What's in your white flour?
I don't know about you but, many people think that when you buy a bag of white flour from the grocery store, you are getting ground wheat and that's it. But this is not true. Many of the large flour producers add different things to the flour. I thought it would be good to go through what some of these ingredients are in your white flour.
Wheat flour - This is exactly what it states, ground wheat.
Benzoyl Peroxide - This is an interesting one - Benzoyl Peroxide and Calcium Peroxide are a food additive, both are used to whiten flour through oxidation of the carotenoids that naturally occur in ground flour. It seems that our governments and food manufacturers feel that the consumers here in North America and other parts of the world prefer bleached white flour over the light yellowish natural color.
When flour is freshly ground it has a light yellowish color to it. Over a period of time ( 30 to 60 days ) the flour will naturally whiten. Large flour producers find this too long and expensive to hold the flour for that period of time. So, by using Benzoyl Peroxide you can cut that time down to 2 or 3 days. Countries such as the European Union, Japan and even China have banned the use of Benzoyl Peroxide and Calcium Peroxide as a additive to flour. One interesting note is that China was only using a maximum of 60mg/kg, which is much lower than most international levels - for example 75mg/kg, level recommended by the Codex Alimentarius Commission, an international organization that develops food standards.. So, even at 20% lower level - Benzoyl was banned in China and is still being used in Canada and the USA. From my understanding in Canada the maximum level is 150mg/kg of Benzoyl Peroxide.
Amylase - Amylase is an enzyme and used for proper baking to occur. The amylase breaks down starches to provide sugars and a sweeter taste, it also helps with the fermentation process. What is important is that the amount of this enzyme can have a direct bearing on the quality of bread produced. If the right amount of amylase is used, a high volume bread with firm and soft texture is achieved. If it is too high, a sticky bread crumb and low volume could result. If it's on the low side, a dry bread crumb with large holes could result.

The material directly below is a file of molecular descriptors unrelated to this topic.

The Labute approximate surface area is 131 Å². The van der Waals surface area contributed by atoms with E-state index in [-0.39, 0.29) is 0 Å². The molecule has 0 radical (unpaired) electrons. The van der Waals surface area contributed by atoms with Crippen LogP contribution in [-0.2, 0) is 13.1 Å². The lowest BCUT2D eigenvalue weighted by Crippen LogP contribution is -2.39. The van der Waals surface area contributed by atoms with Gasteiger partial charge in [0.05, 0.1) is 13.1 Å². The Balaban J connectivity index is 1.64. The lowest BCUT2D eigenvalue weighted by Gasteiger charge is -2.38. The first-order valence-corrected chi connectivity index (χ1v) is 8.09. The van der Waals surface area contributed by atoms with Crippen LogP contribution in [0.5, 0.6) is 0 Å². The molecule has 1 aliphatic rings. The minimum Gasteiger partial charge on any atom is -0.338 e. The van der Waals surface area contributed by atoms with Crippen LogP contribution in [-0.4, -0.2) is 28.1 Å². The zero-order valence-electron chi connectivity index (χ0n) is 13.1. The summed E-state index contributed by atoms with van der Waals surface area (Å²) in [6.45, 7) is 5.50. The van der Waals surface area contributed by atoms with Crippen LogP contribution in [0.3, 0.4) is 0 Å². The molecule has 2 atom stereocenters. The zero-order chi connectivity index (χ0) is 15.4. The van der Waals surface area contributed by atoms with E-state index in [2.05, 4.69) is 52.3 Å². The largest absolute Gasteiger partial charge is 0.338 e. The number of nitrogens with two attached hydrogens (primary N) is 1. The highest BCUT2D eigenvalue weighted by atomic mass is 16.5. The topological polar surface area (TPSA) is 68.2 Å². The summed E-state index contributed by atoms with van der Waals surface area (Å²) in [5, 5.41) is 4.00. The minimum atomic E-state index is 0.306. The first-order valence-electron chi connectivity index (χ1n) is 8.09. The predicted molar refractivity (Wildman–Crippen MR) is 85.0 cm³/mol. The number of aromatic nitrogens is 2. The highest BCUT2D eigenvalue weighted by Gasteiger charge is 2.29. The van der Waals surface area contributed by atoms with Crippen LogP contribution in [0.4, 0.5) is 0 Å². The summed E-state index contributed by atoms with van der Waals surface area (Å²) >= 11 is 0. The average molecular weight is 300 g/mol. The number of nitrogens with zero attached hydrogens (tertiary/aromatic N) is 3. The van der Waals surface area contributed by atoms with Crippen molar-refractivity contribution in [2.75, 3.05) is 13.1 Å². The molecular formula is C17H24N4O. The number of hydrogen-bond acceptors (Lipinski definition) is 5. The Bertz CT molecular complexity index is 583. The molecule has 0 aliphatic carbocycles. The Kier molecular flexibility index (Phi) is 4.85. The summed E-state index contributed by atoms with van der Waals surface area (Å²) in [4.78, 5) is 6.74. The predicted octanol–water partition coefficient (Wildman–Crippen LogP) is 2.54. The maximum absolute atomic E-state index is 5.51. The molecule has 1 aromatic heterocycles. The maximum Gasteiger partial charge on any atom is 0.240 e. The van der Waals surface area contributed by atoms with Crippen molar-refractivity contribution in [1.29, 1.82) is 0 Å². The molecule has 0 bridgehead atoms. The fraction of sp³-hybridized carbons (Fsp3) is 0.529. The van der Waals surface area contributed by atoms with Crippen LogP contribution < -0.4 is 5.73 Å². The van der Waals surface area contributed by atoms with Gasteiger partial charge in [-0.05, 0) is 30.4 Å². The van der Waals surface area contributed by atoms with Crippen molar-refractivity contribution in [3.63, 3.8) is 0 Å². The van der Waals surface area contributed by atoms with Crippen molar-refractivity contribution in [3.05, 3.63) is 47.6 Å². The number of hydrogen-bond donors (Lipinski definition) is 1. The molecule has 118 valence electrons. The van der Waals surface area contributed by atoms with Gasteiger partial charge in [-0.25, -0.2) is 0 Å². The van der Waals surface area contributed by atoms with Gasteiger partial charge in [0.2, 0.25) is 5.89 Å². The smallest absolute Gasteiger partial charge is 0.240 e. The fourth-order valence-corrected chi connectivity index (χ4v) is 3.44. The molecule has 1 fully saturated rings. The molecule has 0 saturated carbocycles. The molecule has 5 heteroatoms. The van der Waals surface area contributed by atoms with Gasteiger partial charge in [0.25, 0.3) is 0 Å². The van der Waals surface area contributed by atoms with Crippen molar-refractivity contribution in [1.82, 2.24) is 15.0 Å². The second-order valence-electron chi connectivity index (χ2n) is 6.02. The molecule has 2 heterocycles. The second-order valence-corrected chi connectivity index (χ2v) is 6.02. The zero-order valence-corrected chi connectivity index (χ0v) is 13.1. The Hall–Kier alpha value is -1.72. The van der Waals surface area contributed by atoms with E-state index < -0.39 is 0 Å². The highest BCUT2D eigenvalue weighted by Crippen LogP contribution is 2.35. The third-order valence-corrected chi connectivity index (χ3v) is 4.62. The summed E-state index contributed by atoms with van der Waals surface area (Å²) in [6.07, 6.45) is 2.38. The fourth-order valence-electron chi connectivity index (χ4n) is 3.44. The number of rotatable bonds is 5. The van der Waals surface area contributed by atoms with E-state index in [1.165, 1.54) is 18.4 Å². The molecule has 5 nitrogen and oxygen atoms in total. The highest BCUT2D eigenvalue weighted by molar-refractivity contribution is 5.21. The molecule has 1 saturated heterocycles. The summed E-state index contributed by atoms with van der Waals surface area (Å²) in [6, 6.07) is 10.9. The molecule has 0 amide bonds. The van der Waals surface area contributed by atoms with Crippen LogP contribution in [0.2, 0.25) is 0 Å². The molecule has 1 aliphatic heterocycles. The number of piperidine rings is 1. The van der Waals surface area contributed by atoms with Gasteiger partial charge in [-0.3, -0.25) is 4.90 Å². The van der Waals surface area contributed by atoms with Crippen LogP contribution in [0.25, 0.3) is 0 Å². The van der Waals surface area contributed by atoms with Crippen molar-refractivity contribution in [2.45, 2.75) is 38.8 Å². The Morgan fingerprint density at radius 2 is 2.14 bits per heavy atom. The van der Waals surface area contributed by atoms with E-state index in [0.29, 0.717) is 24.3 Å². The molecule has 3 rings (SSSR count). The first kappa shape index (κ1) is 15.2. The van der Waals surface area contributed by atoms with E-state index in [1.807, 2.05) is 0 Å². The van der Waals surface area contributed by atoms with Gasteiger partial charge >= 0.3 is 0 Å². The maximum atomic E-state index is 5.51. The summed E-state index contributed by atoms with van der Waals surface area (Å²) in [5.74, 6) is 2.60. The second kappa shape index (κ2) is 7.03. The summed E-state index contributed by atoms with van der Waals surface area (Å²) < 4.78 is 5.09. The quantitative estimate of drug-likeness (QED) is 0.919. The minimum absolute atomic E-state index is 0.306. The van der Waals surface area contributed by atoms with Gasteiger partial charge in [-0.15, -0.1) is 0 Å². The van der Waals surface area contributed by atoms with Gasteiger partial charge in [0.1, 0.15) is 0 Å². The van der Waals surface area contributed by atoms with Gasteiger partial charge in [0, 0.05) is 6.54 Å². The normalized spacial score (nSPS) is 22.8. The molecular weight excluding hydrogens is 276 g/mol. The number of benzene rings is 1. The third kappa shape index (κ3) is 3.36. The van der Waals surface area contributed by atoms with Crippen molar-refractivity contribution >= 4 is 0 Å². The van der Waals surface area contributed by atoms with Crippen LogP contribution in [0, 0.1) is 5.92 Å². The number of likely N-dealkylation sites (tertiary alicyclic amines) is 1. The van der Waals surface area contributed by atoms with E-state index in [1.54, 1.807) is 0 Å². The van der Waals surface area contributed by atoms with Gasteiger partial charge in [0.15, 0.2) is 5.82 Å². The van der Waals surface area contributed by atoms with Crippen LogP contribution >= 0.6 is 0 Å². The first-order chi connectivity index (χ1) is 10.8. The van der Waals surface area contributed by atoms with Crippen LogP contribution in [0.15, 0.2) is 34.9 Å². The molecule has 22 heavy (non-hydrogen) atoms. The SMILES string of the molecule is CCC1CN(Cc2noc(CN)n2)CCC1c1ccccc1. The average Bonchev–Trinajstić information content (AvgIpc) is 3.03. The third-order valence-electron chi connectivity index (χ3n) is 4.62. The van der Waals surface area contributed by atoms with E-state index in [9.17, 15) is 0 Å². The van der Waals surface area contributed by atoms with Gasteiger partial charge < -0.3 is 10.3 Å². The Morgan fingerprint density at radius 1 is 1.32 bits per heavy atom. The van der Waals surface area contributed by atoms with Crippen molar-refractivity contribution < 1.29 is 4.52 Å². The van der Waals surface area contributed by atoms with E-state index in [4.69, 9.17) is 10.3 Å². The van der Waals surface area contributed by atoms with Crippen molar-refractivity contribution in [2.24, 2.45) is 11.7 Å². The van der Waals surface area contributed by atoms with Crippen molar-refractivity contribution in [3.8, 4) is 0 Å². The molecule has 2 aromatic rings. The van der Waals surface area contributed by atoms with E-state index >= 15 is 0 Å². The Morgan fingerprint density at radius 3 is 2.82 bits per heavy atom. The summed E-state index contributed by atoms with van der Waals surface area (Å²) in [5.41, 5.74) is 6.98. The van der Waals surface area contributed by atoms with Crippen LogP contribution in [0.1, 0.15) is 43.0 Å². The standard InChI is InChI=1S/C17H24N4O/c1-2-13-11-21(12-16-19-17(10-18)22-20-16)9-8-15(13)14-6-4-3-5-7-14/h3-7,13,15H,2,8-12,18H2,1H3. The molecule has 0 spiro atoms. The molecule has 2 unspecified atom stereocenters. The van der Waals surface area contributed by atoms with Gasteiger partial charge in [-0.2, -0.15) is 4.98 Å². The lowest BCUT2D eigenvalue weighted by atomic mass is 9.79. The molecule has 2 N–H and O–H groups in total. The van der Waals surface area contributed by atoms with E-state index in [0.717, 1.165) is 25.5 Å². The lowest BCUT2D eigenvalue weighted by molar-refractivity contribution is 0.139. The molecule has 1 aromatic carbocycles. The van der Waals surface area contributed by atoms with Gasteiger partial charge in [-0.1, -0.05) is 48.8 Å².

Because many large flour producers use grains from all over, they may get weak grains that produce low gluten - not good for bread making. By using this enzyme it helps to raise the protein levels, producing better gluten and in turn allows the bread to rise higher and faster then it would have.
Ascorbic Acid - This is a form of Vitamin C and also helps to form gluten. It also encourages the maturing of the flour. Many times while harvesting you get ripe and unripe wheat grains. Ascorbic Acid helps to force ripening.
Niacin - is Vitamin B3 and is what causes your packaging to say fortified or enriched. Niacin will also help flour to retain it's white color.
Reduced Iron - I have no idea why it's called "reduced iron". You read that and you would think iron was removed wouldn't you? But that's the opposite of what has happened. They have added Iron to your flour. It's not necessarily a bad thing, but some have said, that reduced iron can not be absorbed by the body … so why have it in my flour?
Thiamine Mononitrate - or Vitamin B1, is part of the enriching process in flour. Thiamine is water-soluble, this means the body can expel excess amounts to stop side affects.
Riboflavin - is also known as Vitamin B2 and is produced by micro-organisms and plants. So, riboflavin can be found naturally in flour. However during the stripping away of the bran and germ to make white flour, it is removed and must be added back.
Folic acid - is a Vitamin B9 and is water-soluble. It's very important for women of child-bearing years to take folic acid. It can also be found in many dark green vegetables.